Sealyham Terrier

Sealyham Terrier

The Sealyham Terrier is a small, rectangular-shaped terrier, with a long, wiry coat that comes in white or white with different coloured markings (see the breed standard for details). They stand at 31cm or under when fully grown, with adult dogs weighing about 9kg and adult females about 8kg.

Sealyham Terrier
  • Category size: Small
  • Grooming requirements: Daily
Sealyham Terrier
  • Shedding: None
  • Allergies: Yes
  • Noise: Vocal
  • Dog Group Kennel Club: Terrier
Sealyham Terrier
  • Alone: 1 to 3 hours
  • Other pets: Medium
  • Stability as a guard: High


The Sealyham Terrier dog breed is quite a recent breed, dating back to the middle of the 19th century when Captain John Owen Tucker-Edwardes, from Sealyham Mansion in Pembrokeshire, south-west Wales, decided to create the perfect terrier once he retired in 1848 and could devote more time to hunting pursuits. He used the Corgi, West Highland White Terrier, Wire Fox Terrier, Bull Terrier, Dandie Dinmont Terrier, and Cheshire Terrier, it is believed. The Sealyham Terrier was used, along with Otterhounds, to hunt otter, fox and badger.


The Sealyham Terrier has many typical terrier traits: he is game and fearless, but friendly towards people. Ever alert, he will bark if anything unusual attracts his attention, and he will show his displeasure if another dog picks a quarrel with him. Early socialisation to cats and other dogs is essential. Full of character, he makes a fun, playful companion.


The Sealyham Terrier is generally a healthy and robust breed. Like many breeds they can suffer some inherited eye conditions and so eye testing recommended.


The Sealyham Terrier needs at least an hour's daily exercise, though is capable of more if you can offer it. Being low to the ground, he is a particular mud magnet in wet weather, so accustom him to being dried from when young, so he views it as an enjoyable, rewarding experience.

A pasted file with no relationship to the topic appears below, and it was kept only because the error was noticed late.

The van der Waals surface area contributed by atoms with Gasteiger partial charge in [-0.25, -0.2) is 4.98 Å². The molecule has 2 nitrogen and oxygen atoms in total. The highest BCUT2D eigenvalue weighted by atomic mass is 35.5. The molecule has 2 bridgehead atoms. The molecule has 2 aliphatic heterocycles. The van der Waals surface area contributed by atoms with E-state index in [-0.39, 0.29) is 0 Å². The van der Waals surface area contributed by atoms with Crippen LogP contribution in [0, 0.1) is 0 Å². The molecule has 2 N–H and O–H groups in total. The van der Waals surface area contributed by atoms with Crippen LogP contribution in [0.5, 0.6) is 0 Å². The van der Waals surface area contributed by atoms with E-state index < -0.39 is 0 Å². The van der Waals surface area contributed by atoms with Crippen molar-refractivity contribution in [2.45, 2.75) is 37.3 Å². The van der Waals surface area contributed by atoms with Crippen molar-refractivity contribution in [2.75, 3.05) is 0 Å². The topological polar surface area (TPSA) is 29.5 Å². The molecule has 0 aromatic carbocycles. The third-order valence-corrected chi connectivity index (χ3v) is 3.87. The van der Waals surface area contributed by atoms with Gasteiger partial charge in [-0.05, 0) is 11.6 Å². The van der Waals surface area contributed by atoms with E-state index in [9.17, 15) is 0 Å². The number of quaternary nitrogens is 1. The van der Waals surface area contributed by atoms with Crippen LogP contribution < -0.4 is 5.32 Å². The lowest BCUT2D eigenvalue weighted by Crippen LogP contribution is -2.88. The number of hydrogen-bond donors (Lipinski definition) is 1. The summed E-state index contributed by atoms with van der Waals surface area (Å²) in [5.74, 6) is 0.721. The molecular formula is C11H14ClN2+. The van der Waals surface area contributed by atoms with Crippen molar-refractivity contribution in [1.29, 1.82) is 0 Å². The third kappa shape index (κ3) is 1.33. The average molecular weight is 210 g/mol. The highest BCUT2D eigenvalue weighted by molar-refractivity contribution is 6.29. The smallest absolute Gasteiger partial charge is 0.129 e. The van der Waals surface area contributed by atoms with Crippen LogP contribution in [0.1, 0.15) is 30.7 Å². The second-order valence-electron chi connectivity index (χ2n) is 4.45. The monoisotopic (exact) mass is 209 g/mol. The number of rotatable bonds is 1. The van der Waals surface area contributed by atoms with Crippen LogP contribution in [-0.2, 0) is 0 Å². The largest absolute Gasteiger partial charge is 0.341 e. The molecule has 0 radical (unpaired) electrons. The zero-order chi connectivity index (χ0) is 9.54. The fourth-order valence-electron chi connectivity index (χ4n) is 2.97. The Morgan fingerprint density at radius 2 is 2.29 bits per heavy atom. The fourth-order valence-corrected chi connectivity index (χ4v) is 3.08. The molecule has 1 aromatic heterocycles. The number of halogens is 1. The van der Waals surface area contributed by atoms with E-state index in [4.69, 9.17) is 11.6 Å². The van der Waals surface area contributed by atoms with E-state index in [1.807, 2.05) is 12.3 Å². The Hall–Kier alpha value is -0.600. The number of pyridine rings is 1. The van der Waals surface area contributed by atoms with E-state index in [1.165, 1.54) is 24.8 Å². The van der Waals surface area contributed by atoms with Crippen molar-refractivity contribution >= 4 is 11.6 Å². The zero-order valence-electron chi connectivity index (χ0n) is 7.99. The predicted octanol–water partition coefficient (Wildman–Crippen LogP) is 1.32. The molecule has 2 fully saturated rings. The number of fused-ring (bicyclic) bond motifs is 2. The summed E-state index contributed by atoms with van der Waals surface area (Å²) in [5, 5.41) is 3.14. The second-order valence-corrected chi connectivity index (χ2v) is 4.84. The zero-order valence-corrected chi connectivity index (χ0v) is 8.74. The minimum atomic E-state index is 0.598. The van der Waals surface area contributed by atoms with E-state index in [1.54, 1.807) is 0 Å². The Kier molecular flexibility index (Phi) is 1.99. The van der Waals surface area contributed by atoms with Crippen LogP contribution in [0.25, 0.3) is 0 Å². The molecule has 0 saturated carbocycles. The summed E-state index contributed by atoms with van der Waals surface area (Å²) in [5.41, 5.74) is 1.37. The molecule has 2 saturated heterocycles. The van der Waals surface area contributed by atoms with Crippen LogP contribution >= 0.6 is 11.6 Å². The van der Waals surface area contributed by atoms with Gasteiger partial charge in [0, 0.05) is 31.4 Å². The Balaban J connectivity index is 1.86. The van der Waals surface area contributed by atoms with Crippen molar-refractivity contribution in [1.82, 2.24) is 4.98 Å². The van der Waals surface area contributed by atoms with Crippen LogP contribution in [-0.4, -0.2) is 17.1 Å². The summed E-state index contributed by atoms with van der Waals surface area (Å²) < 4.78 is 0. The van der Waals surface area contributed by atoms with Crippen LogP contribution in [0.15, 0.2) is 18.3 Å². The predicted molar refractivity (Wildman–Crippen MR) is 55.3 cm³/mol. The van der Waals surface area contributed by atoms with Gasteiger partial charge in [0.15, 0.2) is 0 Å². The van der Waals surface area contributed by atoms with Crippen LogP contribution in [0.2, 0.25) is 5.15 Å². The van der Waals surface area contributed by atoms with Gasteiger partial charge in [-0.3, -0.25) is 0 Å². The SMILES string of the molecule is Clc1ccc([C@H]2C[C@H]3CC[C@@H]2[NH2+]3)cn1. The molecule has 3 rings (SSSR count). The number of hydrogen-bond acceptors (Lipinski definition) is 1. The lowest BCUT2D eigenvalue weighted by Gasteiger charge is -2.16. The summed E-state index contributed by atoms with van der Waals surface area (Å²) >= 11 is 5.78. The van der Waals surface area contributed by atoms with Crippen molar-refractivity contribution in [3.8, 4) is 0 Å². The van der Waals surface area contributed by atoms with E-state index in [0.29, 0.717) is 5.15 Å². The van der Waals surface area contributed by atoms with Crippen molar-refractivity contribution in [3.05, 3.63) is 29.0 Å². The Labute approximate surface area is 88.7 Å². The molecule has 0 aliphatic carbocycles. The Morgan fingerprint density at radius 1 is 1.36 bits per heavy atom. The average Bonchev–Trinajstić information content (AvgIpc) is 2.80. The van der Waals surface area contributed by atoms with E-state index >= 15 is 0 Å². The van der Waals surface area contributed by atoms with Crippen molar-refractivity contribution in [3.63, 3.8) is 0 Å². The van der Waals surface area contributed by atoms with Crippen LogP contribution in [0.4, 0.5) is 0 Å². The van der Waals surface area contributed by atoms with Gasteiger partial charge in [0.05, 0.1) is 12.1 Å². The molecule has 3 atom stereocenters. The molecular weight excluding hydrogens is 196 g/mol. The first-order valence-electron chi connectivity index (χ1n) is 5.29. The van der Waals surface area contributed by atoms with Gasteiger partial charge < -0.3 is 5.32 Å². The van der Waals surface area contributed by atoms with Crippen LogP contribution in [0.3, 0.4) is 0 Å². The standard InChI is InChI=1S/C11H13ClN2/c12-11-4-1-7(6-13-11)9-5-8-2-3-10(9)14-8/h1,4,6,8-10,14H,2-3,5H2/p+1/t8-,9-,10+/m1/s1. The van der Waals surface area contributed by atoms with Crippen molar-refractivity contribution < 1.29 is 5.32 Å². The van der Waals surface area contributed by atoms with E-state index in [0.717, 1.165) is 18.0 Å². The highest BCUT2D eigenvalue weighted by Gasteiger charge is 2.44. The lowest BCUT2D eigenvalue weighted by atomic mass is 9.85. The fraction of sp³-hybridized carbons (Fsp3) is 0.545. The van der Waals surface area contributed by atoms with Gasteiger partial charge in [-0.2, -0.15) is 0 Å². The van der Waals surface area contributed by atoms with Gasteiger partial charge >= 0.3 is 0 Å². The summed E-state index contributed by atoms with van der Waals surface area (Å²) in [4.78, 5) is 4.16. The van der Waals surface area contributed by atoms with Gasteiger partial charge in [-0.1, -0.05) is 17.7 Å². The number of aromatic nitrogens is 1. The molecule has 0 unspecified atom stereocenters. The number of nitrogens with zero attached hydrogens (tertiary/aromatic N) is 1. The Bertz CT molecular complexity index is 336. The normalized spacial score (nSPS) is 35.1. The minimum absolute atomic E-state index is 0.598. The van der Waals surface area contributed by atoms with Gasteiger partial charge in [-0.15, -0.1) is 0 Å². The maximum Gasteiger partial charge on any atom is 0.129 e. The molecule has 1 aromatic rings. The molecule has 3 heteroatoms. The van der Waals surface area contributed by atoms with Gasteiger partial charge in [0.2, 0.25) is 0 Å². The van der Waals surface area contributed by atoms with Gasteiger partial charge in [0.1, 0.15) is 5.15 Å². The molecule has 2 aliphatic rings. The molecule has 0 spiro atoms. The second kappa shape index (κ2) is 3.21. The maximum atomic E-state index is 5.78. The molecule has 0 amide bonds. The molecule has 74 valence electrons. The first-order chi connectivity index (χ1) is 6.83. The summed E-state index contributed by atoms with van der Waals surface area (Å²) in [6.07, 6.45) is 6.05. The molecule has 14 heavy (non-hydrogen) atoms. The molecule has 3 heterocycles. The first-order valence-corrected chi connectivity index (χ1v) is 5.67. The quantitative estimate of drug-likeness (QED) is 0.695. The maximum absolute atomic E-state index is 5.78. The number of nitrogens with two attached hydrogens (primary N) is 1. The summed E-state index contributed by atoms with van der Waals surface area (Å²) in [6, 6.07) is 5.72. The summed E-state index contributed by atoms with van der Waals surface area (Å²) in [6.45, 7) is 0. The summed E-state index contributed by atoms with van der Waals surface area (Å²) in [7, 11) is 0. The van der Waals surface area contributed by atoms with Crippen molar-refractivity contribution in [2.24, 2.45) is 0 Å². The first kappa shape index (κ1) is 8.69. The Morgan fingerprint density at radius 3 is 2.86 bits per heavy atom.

Small dogs have a fast metabolism, meaning they burn energy at a high rate, although their small stomachs mean that they must eat little and often. Small-breed foods are specifically designed with appropriate levels of key nutrients and smaller kibble sizes to suit smaller mouths. This also encourages chewing and improves digestion.


Daily grooming will keep the non-shedding coat tangle-free. Mats will otherwise develop, with the long, hard top coat and thick undercoat tangling together. The coat is trimmed expertly for the show ring – a labour-intensive, skilled process that will take some practice to get right! Your breeder will help to advise you. Many pets are clipped uniformly all over.

dog-breed image missing

Is this the right dog breed for you?

All dogs have their own, unique personality, but some instincts and behaviours they’re born with. Try our breed selector and find out which dog breeds better match your preferences and lifestyle. If you and your dog enjoy similar things, you will be more likely to live a happy, fulfilling life together.


What to Consider next


It is incredibly fulfilling to adopt a dog from an animal shelter or rescue organization. It often means offering them a second chance in life. There are many dogs waiting for a loving family, a forever home. Reputable centers will be very careful about matching the right people with the right dogs. Staff learns all they can about the dogs they take in, and will spend time getting to know you, your family and your lifestyle, before they match you with any of their dogs. They’ll also be happy to give you advice and answer any questions you might have before and after the adoption.

Finding a good breeder

If your heart is set on a pedigree puppy, then your best bet is to find a reputable breeder. Contact The Kennel Club or a breed-club secretary who may have a list of litters available, or should be able to put you in contact with breeders in your area. Try to choose a breeder who is part of the Kennel Club’s assured breeder scheme.Visit dog shows to meet breeders in person and inquire about availability of pups of your chosen breed.

Welcoming your dog home

Whether you’re bringing home a tiny puppy or rehoming an adult dog, this is a hugely exciting time for everyone. While you’re waiting for the big day you might need to distract yourself, so luckily there are a few things you need to sort out before you welcome your new arrival. Click here for more information